This is the main chassis of the exciter as viewed from above. In the triangle of tubes on the left, the 6AG7 Clapp oscillator tube is at the top, the 6J5 cathode follower is on the left, and the 6AG7 first buffer/multiplier is on the right. To the right of the triangle is the 6AG7 2nd buffer/multiplier tube and a pair of voltage regulator tubes are just to the left of the final amplifier compartment. Inside the final amplifier compartment is the 2E26 final amplifier tube on the left and a pair of 5814 (12AU7) tubes on the right. One 5814 is used for the differential keying and the other is used to control the screen grid of the 2E26 final amplifier. Note the use of 1/4 inch aluminum for the bulkheads.
exciter top
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Exciter Top View - Final Amplifier Compartment:
This is a close up view of the final amplifier compartment. (The compartment is normally covered, but the cover has been removed to show the interior.) The 2E26 final amplifier tube is at the upper left of the compartment, and the 5814 (12AU7) differential keying and final amplifier screen control tubes are at the upper right. The plate tuning capacitor is on the left half way up with a universal joint on its shaft that connects it, via an aluminum shaft, to the front panel. The plate loading capacitor is the double section capacitor at the lower left The bandswitch is visible under the plate tank coil.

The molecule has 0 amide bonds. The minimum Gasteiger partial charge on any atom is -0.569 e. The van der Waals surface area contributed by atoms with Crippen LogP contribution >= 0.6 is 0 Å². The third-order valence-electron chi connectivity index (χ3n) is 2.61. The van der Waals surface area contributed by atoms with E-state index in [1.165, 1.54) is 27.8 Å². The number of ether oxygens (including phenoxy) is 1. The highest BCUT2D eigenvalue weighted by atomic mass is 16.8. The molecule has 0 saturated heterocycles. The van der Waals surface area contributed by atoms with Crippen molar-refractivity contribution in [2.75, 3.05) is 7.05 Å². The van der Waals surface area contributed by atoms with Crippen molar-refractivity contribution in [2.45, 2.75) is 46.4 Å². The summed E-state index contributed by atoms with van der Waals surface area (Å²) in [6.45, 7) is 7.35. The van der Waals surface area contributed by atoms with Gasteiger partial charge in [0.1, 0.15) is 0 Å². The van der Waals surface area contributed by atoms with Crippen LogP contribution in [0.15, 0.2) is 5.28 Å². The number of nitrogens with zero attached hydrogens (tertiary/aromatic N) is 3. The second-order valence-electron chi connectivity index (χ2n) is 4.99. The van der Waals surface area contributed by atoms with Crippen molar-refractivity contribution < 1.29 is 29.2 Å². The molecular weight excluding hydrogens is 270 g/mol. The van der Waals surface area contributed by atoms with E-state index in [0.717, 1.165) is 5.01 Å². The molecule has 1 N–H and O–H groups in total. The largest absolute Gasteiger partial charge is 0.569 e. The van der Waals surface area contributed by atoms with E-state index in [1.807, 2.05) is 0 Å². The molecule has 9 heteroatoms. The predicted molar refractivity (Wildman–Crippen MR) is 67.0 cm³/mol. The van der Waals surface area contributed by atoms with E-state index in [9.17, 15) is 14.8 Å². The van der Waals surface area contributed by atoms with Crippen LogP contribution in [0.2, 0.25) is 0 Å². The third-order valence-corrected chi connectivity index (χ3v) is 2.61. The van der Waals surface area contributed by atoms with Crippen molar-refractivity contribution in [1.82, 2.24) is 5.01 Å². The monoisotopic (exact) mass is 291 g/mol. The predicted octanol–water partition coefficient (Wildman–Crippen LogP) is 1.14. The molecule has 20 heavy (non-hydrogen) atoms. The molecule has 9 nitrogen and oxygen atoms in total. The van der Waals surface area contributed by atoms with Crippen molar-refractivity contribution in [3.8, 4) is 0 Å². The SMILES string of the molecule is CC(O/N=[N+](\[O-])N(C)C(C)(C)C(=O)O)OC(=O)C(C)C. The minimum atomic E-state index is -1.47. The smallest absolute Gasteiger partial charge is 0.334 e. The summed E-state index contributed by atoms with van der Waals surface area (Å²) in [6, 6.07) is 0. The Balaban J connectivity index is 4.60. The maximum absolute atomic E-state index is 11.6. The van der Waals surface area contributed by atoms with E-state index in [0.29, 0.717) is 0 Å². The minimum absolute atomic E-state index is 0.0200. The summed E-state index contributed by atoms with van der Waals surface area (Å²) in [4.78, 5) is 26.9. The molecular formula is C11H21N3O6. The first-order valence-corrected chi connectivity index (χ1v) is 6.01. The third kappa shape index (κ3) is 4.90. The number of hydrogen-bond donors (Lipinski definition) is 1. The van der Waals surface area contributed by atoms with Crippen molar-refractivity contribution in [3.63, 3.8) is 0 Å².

exciter final amp
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Exciter Remote Control And Meter Panel:
This picture shows the remote control unit for the exciter and the meter panel. The remote control on the left offers three modes: Operate, Standby, and Spot. In Operate, all stages are active. In Standby, only filament voltages are activated, and the exciter plate supply is disabled, which keeps heating in the power supply to a minimum. In Spot mode, the final amplifier is disabled, but all other stages are active, which allows the operator to hear the exciter signal in the station receiver.

The meter panel simultaneously shows the final amplifier grid, screen, and plate currents on Weston type 301 milliammeters. Weston type 301 meters were among the best. Back in 1967, a single meter cost $14.40 from Allied Electronics, equivalent to about $85 today.

Note the shielded wire used to connect the meter panel to the exciter.

exciter remotes
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Amplifier ImageClick here for pictures and information on the matching Wingfoot 813 Amplifier


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Questions, Comments, and E-Mail

LetterIf you have any questions or comments, you can send E-Mail to Dr. Greg Latta at glatta@frostburg.edu